the ball like frenzied killer bees. Why doesn't the Coach
teach the kids to spread out, to pass the ball, to look up
when they dribble? What is he doing in practice?
volunteered to coach my younger daughter's team. I quickly
learned that this can be an impossible job. Not only are the
kids not professional athletes, but most are not yet
developmentally ready to grasp the finer points of soccer.
They soon tired of my instructions and became restless. From
that point they turned to rioting. I was armed with some
cones and a whistle, but what I really needed was a whip and
girls I tried yelling and some ended up crying. I learned to
gently prod them to action, encouraging them to act out and
not be afraid of being physical. This year I tried the same
thing with my son's team. The boys ended up attacking each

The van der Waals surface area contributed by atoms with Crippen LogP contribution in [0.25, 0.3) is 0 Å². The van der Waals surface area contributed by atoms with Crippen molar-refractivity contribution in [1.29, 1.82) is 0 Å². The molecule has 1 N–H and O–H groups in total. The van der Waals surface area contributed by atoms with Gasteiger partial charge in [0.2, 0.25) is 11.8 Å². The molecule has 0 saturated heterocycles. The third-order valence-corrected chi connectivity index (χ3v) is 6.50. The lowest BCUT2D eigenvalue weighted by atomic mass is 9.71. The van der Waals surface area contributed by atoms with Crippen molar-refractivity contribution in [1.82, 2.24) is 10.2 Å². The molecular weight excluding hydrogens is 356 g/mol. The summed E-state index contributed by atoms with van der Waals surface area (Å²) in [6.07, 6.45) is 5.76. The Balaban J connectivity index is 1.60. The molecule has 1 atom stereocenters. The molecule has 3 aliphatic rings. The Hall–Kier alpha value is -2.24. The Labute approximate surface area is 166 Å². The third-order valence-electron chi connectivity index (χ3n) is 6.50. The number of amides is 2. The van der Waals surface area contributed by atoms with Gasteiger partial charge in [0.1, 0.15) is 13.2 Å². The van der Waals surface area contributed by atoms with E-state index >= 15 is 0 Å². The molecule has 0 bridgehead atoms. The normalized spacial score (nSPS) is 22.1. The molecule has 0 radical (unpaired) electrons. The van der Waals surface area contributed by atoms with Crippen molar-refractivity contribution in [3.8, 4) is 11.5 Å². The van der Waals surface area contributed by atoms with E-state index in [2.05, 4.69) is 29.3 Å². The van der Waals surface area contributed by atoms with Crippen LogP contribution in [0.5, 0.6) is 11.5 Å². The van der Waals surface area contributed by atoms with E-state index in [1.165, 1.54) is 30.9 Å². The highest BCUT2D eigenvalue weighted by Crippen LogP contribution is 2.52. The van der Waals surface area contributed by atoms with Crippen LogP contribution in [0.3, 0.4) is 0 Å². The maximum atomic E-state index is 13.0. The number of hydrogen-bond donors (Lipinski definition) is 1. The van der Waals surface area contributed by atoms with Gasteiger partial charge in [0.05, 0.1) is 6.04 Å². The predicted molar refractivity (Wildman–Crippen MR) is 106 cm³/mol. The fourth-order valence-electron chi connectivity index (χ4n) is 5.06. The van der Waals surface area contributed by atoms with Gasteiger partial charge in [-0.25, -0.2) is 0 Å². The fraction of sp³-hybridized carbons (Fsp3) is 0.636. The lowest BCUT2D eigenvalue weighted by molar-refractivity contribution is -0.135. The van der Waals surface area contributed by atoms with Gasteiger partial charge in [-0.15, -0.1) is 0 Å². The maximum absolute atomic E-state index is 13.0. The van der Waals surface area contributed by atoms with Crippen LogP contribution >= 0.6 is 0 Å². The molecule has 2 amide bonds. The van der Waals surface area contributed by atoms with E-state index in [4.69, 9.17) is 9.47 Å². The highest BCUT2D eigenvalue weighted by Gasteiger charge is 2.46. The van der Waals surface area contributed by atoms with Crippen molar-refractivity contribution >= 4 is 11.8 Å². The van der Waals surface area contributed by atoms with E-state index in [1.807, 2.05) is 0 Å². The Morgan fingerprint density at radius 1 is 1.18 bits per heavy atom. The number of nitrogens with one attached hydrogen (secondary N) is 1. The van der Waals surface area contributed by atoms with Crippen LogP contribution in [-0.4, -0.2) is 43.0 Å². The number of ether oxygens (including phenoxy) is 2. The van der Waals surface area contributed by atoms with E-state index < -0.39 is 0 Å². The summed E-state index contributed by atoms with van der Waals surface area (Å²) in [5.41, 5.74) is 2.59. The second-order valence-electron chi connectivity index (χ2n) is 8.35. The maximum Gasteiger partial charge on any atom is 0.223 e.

other like crazed baboons. How can you teach those nifty
cross-over dribbling moves when the boys are giving each
other wedgies during my demonstrations. I still gripe about
the coaches, but I do so to my wife, privately, with a far
greater appreciation for the difficult job that they have
My kid can play without me and that's ok....
temptation that I often gave in to, even when I was not the
coach, was instructing my kids while they played. I used to
think it was appropriate to stand on the touch line and
yell: "Pass the ball to Sara!" and "Shoot the ball to the
left!!" I can still remember being told by a more
enlightened soccer mom to get away from the goal and stop
coaching my son Willie when he was a 5 year old keeper. My
actual ignorant retort: "Lady, get off my back. I am helping
know better. First, I read in an article that most children
cannot properly play the game and, at the same time, follow